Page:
Jim Webb, the newest Democratic candidate for president, holds pretty liberal views on social issues. He supports gay marriage, thinks weed should be decriminalized, and is all for a higher minimum wage, but what is Webb's stance on reproductive rights? Unlike Bernie Sanders and Hillary Clinton, Webb hasn't specifically spoken about women's reproductive rights, but his voting record and history on the issue prove that he's an ally for women.
I look forward to hearing an official statement about Webb's opinions on reproductive rights and what his platform on women's issues will be, but for now, we can rest assured that he supports widespread access to birth control and legal abortion. The most straightforward answer about Webb's opinion on abortion comes from a 2006 article about Webb's Senate campaign — The Wall Street Journal said he "backs abortion rights as defined by the Supreme Court's ruling in Roe v. Wade." At the time, Webb said, "I believe the power of the government ends at my front door unless there is a compelling reason to come inside." Essentially, he doesn't think it's the government's place to tell a woman what she can or can't do with her own body.
In an attempt to criticize Webb's actions as a Virginia senator, pro-life website Life News wrote: "Webb did not cast one pro-life vote in his term." What Life News meant as an insult, female Democratic voters will likely see as a good sign. In 2007, Webb voted against an amendment to a Health and Human Services appropriations bill that, had it passed, would have prohibited federal grants being given to organizations that provide abortions, angering many of his Republican constituents. He also voted against a bill that would have made it illegal for minors to cross state borders to have an abortion.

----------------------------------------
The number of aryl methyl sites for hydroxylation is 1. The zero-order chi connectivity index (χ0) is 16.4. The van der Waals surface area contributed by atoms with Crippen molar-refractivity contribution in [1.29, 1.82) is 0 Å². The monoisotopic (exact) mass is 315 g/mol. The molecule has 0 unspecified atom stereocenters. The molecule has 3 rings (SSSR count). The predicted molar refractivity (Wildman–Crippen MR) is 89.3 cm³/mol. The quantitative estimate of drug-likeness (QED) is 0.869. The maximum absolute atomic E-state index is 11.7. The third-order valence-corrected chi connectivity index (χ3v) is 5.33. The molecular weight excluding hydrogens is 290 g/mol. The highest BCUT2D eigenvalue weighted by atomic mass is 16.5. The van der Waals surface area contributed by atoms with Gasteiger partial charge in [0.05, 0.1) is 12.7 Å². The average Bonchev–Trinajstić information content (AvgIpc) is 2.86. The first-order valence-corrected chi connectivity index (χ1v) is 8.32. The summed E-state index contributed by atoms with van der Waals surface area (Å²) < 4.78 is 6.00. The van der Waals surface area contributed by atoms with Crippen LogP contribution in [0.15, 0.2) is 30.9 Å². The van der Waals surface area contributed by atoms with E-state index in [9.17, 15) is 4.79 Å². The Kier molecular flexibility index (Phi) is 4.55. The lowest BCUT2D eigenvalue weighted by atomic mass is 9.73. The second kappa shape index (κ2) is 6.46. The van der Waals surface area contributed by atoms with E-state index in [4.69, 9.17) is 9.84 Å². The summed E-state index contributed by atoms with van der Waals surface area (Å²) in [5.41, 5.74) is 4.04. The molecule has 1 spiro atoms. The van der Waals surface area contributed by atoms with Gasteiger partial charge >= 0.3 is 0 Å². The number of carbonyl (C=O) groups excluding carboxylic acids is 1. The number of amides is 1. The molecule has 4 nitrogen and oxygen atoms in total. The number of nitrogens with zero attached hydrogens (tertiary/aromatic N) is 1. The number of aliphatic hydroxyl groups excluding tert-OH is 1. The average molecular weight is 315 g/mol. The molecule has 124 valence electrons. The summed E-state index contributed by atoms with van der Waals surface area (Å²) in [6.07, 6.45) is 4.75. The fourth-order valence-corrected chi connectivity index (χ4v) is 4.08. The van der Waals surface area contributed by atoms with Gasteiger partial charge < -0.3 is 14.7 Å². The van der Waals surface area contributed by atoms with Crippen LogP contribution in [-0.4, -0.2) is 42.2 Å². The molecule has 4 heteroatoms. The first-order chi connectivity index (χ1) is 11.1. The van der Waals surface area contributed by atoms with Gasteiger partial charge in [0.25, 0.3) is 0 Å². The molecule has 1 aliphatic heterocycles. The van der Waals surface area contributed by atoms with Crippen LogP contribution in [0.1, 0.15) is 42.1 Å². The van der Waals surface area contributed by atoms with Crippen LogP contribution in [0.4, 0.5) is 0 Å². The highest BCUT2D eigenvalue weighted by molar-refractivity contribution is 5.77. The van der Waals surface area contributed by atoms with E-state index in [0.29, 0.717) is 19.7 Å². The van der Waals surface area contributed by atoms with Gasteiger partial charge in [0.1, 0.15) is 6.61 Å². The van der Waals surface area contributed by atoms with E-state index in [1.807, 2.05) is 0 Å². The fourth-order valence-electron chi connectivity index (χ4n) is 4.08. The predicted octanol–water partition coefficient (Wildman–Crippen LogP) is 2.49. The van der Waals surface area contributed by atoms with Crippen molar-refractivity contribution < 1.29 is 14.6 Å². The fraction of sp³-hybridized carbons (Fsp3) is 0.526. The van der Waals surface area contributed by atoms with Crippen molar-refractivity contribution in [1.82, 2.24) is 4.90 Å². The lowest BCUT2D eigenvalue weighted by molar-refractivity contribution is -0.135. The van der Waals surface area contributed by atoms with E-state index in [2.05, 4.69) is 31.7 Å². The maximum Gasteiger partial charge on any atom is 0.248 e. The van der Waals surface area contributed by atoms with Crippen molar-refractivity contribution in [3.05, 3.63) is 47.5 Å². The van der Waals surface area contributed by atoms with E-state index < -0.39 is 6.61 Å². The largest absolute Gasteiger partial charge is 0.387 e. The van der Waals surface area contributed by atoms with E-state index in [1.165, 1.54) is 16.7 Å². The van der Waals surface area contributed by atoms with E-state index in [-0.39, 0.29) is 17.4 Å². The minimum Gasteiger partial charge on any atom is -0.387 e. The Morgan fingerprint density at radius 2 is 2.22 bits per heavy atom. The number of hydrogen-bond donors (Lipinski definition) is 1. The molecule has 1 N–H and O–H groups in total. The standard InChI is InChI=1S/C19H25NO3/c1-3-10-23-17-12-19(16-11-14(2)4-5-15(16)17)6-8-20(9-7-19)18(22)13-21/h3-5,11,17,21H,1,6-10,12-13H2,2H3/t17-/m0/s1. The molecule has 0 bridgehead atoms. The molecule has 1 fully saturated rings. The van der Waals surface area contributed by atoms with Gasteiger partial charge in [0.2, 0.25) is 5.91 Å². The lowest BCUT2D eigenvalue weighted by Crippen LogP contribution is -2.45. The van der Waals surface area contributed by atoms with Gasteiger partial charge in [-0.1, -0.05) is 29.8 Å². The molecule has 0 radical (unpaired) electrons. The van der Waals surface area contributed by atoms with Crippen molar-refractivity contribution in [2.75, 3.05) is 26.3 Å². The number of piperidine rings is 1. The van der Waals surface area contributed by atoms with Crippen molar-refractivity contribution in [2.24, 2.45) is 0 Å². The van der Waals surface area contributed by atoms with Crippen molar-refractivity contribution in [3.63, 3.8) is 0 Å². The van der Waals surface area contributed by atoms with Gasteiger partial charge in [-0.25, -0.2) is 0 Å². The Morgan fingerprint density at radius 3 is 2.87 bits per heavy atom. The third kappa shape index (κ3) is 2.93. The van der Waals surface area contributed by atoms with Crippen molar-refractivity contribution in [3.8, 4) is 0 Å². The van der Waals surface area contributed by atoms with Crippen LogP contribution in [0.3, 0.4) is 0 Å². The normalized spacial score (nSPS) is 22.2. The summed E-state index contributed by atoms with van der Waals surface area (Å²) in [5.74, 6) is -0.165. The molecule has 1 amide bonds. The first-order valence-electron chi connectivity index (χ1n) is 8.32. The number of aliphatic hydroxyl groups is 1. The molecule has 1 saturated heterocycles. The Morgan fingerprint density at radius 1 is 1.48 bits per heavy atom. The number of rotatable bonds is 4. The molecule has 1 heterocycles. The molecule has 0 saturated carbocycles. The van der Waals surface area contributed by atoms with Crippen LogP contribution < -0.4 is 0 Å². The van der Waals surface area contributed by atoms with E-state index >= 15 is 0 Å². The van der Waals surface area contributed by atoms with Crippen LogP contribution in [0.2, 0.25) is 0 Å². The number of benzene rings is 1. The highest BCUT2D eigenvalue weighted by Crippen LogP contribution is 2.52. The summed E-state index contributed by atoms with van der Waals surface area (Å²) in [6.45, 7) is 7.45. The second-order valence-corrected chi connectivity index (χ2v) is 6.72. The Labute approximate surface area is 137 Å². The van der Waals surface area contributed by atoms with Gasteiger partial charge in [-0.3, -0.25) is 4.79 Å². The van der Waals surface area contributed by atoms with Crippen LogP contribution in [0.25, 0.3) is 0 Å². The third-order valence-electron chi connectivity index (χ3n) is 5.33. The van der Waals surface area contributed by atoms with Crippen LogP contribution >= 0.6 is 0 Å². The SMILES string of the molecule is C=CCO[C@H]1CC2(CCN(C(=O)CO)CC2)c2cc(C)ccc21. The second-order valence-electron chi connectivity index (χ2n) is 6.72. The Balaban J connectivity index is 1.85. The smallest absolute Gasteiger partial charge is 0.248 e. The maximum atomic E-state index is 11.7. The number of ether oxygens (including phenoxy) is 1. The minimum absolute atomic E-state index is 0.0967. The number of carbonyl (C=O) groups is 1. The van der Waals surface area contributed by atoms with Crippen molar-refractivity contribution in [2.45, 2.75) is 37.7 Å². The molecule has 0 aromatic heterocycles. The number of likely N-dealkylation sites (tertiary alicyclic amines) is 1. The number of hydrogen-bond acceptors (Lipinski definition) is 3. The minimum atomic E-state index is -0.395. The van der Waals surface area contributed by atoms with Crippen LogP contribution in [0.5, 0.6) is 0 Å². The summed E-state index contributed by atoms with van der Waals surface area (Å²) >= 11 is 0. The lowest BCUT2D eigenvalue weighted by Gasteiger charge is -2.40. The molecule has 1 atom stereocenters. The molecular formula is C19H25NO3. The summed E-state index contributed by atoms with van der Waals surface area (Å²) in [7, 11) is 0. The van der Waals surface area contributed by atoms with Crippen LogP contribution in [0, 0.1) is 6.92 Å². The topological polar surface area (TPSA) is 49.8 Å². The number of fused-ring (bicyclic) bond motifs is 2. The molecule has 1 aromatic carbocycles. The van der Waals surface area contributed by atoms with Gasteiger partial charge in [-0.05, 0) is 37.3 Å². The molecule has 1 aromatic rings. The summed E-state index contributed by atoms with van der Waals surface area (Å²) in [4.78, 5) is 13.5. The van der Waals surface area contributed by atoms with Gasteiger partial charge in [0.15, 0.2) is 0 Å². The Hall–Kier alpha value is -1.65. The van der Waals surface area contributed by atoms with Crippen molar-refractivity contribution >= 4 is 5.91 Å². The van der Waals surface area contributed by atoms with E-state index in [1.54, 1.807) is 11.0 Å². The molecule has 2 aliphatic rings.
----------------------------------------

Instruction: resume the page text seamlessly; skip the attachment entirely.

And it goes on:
Webb's last fight for reproductive rights as a U.S. senator was in 2012, when he gave a statement officially opposing the Blunt Amendment to the Affordable Care Act, which aimed to allow institutions to deny people certain coverage (i.e. birth control coverage) based on their "conscience." In his statement, Webb said:
The effect of this amendment on its face would be that any stakeholder could decide to deny health care benefits to any individual, on the very loose definition that to provide such care somehow violates a personal definition of one's moral convictions... Quite frankly, it would be the same thing as the Congress saying that not only should religious establishments be exempted from taxation under the doctrine of church and state, but also anyone who has a moral objection to paying taxes should not pay them, either.
While he didn't exactly say he opposed the amendment for the sake of reproductive rights, he still thought allowing employers and insurance companies to deny birth control coverage based on their beliefs undermined the division of church and state and helped protect women's right to birth control. Hopefully, Webb will clue us all in on his specific platforms on abortion and birth control soon.
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